We wondered whether the adaptations of wild dogs that allow them to move through a landscape dominated by lions and hyenas might also help them move through a landscape altered by humans. For example, wild dogs could move more quickly and in a straighter line after an encounter with people, just as they do after an encounter with lions. We hypothesized that genetic data would show that wild dogs have stronger connections between ecosystems than lions, and that their connections are less affected by humans.
And this is just what the data showed when we compared the genotypes of 96 wild dogs and, separately, 208 lions. Wild dogs in eastern, central, and western Zambia were genetically quite similar, showing that these populations remain well connected. In contrast, lions were much less genetically similar, with distinct populations that were not well connected.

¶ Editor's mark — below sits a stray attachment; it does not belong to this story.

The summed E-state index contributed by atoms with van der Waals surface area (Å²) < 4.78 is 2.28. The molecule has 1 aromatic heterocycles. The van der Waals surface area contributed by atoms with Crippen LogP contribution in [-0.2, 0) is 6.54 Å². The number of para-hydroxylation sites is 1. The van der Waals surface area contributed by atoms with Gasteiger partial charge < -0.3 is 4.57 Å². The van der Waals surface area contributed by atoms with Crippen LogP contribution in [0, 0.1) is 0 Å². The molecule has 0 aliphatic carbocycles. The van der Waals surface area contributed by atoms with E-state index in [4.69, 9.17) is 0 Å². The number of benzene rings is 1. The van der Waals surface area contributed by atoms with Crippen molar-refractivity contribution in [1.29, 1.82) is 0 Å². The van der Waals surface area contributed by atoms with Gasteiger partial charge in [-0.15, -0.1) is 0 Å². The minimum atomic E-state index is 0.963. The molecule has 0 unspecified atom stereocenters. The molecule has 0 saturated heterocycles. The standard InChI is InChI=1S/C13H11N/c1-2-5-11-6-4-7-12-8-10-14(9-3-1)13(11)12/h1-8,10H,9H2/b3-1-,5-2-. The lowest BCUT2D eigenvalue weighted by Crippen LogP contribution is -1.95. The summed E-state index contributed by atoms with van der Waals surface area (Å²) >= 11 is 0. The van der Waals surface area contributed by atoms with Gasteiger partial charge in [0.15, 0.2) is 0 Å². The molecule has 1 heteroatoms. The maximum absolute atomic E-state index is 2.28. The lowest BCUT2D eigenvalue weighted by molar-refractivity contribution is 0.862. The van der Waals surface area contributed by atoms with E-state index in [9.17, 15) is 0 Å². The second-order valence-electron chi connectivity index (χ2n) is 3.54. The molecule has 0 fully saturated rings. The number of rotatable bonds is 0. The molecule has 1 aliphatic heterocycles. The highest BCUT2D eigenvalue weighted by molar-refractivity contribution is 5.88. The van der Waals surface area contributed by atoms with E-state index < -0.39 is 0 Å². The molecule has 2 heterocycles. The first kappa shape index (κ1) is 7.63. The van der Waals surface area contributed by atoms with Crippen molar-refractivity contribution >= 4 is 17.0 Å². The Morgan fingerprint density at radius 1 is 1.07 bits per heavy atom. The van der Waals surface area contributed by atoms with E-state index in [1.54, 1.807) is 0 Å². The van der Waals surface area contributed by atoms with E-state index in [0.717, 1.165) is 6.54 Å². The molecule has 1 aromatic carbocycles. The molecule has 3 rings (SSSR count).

We also mapped the degree to which human effects such as land conversion, agriculture and roads hinder animal movement, differentiating between areas with relatively little resistance to animal movement and areas with strong human effects. The genetic differences between lion populations were strongly correlated with human resistance, but there was no such correlation for wild dogs. That is, places that were less hospitable to animal movement had more genetically isolated populations of lions, but didn’t affect the genetic diversity of the wild dogs in the area.
While it is still too early to know if this pattern will apply to other species, it suggests that eons of dealing with lions and hyenas have provided the wild dog with tools that help them maneuver through the unforgiving landscapes that humans create outside of national parks.
Scott Creel is a professor of conservation biology and ecology at Montana State University